Aquatic Health Research Themes

Within the Department of Aquatic Health Sciences, six major research themes can be identified:

Environmental Chemistry. R. Hale, M. NewmanJ. SmithM. Unger

Departmental research includes elucidating sources, transport, fate, bioavailability and impacts of synthetic and natural contaminants in coastal watersheds.  Recent efforts have focused on characterizing the behavior of antifoulants and microplastics in marine and estuarine systems, investigating links between anthropogenic nutrient pollution and environmental health, identifying the sources of emerging contaminants, isolating and characterizing novel algal toxins, and applying geographic information systems (GIS) for modeling spatial distributions of environmental data. Aquatic Health faculty, staff, and students collaborate with international researchers, federal and state agencies (e.g., EPA, NOAA, DOE, and VA Dept. of Environmental Quality VA Dept. of Health) and private industry, allowing our research to have real-world applications in environmental and public health.  Recent student research has examined the binding of pesticides to natural organic matter and subsequent impact on bioavailability and toxicity; bioremediation of tributyltin-contaminated sediment in a created wetland; factors influencing the degradation rate of crop protectants in natural waters; the development of rapid and deployable immunology-based contaminant detection systems; the fate of brominated flame retardants in birds of prey and the fate of biosolid constituents in ecosystems; and the utility of stable isotope chemistry in determining the source of nutrients, natural or anthropogenic, driving algal toxin production and growth of harmful algal blooms. [top]

Environmental Microbiology. K. Reece, A. Wargo

This program focuses on studies of pathogenic microorganisms in environmental waters. A particular strength is multidisciplinary research on microorganisms that pose a significant threat to human and aquatic animal health, the aquaculture industry, commercial fisheries, tourism and recreational water use. Research includes studies aimed at understanding environmental influences on pathogenic microbes, genetic characterization and evolution of strains, and development and validation of new methods for detection of pathogens. [top]

Toxicology. M. NewmanK. Reece, J. Smith

Effects of toxic chemicals are measured from organismal to ecosystem levels. Research focuses on examining:  1) uptake and elimination of toxicants by individual organisms, 2) the impact of toxicants on vital processes (mortality, growth, reproduction), and 3) mechanisms of internal distribution, biotransformation, and clearance of xenobiotic and natural products. Organismal responses are being evaluated as a basis for predicting population effects at sublethal concentrations. [top]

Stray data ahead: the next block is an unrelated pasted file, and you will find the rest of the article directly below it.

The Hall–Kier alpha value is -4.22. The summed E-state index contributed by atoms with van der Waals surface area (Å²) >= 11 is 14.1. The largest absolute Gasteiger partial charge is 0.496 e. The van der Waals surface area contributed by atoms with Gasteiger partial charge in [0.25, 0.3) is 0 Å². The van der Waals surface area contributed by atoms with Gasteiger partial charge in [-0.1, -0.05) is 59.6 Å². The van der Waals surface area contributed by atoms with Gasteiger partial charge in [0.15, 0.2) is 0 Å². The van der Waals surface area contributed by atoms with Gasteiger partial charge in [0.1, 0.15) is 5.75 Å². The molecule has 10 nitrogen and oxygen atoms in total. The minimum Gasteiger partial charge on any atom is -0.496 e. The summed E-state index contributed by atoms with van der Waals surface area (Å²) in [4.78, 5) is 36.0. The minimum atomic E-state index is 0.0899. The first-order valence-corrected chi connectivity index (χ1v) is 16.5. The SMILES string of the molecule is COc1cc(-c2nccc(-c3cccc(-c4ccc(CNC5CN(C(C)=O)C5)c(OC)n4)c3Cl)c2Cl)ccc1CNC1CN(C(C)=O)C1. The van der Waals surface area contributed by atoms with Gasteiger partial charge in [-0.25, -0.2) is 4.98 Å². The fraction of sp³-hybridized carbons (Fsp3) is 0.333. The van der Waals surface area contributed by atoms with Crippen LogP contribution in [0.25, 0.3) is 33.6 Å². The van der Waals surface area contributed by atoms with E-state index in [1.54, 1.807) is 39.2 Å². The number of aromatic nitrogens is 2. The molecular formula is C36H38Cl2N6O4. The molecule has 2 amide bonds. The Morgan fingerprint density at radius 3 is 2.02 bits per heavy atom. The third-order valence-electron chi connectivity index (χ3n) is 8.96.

Diseases of Marine Animals. R. Carnegie, K. ReeceJ. Shields, W. Vogelbein, A. Wargo

Members of the department have significant expertise in this field ranging from virology, protistology and parasitology, to disease ecology and the evolutionary consequences of disease. Research in this field 1) focuses on infectious and noninfectious diseases of fish and shellfish, 2) determines the mechanism(s) by which pathogens cause disease in the host organisms, 3) examines pathological consequences of exposures of estuarine animals to contaminants, 4) studies etiology and epidemiology of pathogens in estuarine and marine organisms, 5) investigates host defense mechanisms in order to develop diagnostics, therapeutics and vaccines for use in aquaculture, and 6) seeks to understand the impact of toxic materials on disease processes. The pathobiology group uses modern histological, microbiological, immunological, and molecular techniques to study diseases in shellfish and fish. The department has developed a curriculum to train students in modern laboratory and field techniques to study diseases in marine organisms. [top]

Molecular Genetics. R. Carnegie, K. Reece, A. Wargo

Studies focus on genomic analyses of marine and estuarine animals and pathogenic organisms. Environmental water quality studies involve molecular detection, identification and examination of the effects of environmental parameters on harmful algal bloom (HAB) organisms and human pathogens. Phylogenetic, population genetic, and genomic research targets shellfish, finfish, as well as parasites and aquatic pathogens. [top]

Environmental Risk Assessment. M. Newman

Risk assessment tools are applied to evaluate the risk associated with exposure to hazardous chemicals, pathogens, bacterial agents, both individually and collectively in complex mixtures. The goal is to provide a conceptual framework that will improve environmental management by allowing resource agencies to focus their limited resources on those issues of greatest importance. [top]